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  1. progress of beam-beam compensation schemes Frank Zimmermann Thanks to Kazunori Akai, Gerard Burtin, Jackie Camas, Fritz Caspers, Ulrich Dorda, Wolfram Fischer, Jean-Pierre Koutchouk, Kazuhito Ohmi, Yannis Papaphilippou, Francesco Ruggiero, Tanaji Sen, Vladimir Shiltsev, Jorg Wenninger,…

  2. (1) need for beam-beam compensation • nominal LHC parameters are challenging & “at the edge”: • ~20% geometric luminosity loss from crossing angle • chaotic particle trajectories at 4-6s due to long-range beam-beam effects • if we increase #bunches or bunch charge, or reduce b*: • long-range beam-beam effects require larger crossing angle • but geometric luminosity loss would be inacceptable!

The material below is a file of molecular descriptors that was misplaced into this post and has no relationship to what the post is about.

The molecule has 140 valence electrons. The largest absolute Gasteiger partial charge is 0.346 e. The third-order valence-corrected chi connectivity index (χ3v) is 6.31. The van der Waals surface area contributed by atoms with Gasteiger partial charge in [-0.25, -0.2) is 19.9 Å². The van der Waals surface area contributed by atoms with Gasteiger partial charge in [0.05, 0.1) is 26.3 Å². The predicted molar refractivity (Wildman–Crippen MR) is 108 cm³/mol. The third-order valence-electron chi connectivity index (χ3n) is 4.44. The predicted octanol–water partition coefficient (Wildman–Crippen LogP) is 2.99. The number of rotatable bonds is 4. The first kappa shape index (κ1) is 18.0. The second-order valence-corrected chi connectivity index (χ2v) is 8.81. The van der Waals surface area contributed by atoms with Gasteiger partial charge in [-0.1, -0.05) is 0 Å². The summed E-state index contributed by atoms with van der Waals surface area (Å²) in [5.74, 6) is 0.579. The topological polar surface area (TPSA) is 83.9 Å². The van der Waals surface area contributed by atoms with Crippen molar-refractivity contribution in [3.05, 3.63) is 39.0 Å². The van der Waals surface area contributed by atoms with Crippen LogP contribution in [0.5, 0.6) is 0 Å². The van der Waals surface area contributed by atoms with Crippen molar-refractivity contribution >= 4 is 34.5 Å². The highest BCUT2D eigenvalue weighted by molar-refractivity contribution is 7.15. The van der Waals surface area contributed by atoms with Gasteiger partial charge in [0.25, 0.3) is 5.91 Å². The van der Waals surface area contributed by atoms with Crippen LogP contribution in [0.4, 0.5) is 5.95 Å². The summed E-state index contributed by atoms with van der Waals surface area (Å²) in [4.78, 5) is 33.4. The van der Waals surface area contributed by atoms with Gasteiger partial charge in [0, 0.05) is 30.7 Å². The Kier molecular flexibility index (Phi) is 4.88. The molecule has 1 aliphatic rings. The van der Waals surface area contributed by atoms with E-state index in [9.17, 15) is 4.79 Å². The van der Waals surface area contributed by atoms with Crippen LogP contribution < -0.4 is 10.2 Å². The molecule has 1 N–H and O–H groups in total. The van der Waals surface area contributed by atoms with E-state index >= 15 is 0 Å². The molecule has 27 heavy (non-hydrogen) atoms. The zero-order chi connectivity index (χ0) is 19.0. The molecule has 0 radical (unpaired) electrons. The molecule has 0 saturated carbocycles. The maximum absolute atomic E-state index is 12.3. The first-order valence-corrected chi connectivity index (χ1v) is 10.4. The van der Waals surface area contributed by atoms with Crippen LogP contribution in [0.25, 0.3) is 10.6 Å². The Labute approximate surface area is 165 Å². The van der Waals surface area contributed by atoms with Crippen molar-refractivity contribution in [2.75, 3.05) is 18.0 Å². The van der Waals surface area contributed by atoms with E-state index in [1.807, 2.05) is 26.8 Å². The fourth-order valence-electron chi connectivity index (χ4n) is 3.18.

3. Piwinski angle luminosity reduction factor nominalLHC

  4. Piwinski angles for lepton colliders & LHC

  5. Impact of crossing angle? Lepton colliders: Strong-strong beam-beam simulations predict an increase in the KEKBbeam-beam tune shift limit by a factor 2-3 for head-on collision compared with the present crossing angle. This is the primary motivation for installing crab cavities. The simulations correctly predict the present performance. [K. Ohmi] Hadron Colliders:RHIC operates with crossing angles of +/- 0.5 mrad due to limited BPM resolution and diurnal orbit motion. Performance of proton stores is very irreproducible and frequently occurring lifetime problems could be related to the crossing angle, but this is not definitely proven. [W. Fischer] Tevatron controls crossing angle to better than 10 mrad, and for angles of 10-20 mrad no lifetime degradation is seen. [V. Shiltsev]

  6. Experiment at SPS Collider K. Cornelis, W. Herr, M. Meddahi, “Proton Antiproton Collisions at a Finite Crossing Angle in the SPS”, PAC91 San Francisco Q~0.45 qc=500 mrad Q>0.7 qc=600 mrad small emittance